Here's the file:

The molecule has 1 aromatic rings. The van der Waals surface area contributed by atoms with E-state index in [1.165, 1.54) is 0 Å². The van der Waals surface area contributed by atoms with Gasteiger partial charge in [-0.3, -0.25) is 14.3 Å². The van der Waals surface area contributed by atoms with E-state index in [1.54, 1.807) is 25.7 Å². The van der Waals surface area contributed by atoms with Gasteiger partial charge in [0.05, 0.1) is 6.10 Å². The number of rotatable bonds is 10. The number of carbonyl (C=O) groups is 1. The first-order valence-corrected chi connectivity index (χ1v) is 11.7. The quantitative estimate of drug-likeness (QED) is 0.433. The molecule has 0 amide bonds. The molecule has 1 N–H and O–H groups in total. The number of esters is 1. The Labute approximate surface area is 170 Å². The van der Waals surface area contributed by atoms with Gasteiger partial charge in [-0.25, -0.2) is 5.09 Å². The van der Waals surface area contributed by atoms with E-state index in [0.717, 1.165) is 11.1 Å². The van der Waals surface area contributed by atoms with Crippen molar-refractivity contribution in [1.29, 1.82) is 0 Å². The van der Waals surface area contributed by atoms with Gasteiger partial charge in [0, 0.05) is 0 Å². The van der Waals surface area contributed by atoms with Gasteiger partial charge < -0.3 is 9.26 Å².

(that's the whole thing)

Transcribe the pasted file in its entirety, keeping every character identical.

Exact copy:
The molecule has 1 aromatic rings. The van der Waals surface area contributed by atoms with E-state index in [1.165, 1.54) is 0 Å². The van der Waals surface area contributed by atoms with Gasteiger partial charge in [-0.3, -0.25) is 14.3 Å². The van der Waals surface area contributed by atoms with E-state index in [1.54, 1.807) is 25.7 Å². The van der Waals surface area contributed by atoms with Gasteiger partial charge in [0.05, 0.1) is 6.10 Å². The number of rotatable bonds is 10. The number of carbonyl (C=O) groups is 1. The first-order valence-corrected chi connectivity index (χ1v) is 11.7. The quantitative estimate of drug-likeness (QED) is 0.433. The molecule has 0 amide bonds. The molecule has 1 N–H and O–H groups in total. The number of esters is 1. The Labute approximate surface area is 170 Å². The van der Waals surface area contributed by atoms with Gasteiger partial charge in [-0.25, -0.2) is 5.09 Å². The van der Waals surface area contributed by atoms with E-state index in [0.717, 1.165) is 11.1 Å². The van der Waals surface area contributed by atoms with Crippen molar-refractivity contribution in [1.29, 1.82) is 0 Å². The van der Waals surface area contributed by atoms with Gasteiger partial charge in [0, 0.05) is 0 Å². The van der Waals surface area contributed by atoms with Gasteiger partial charge < -0.3 is 9.26 Å².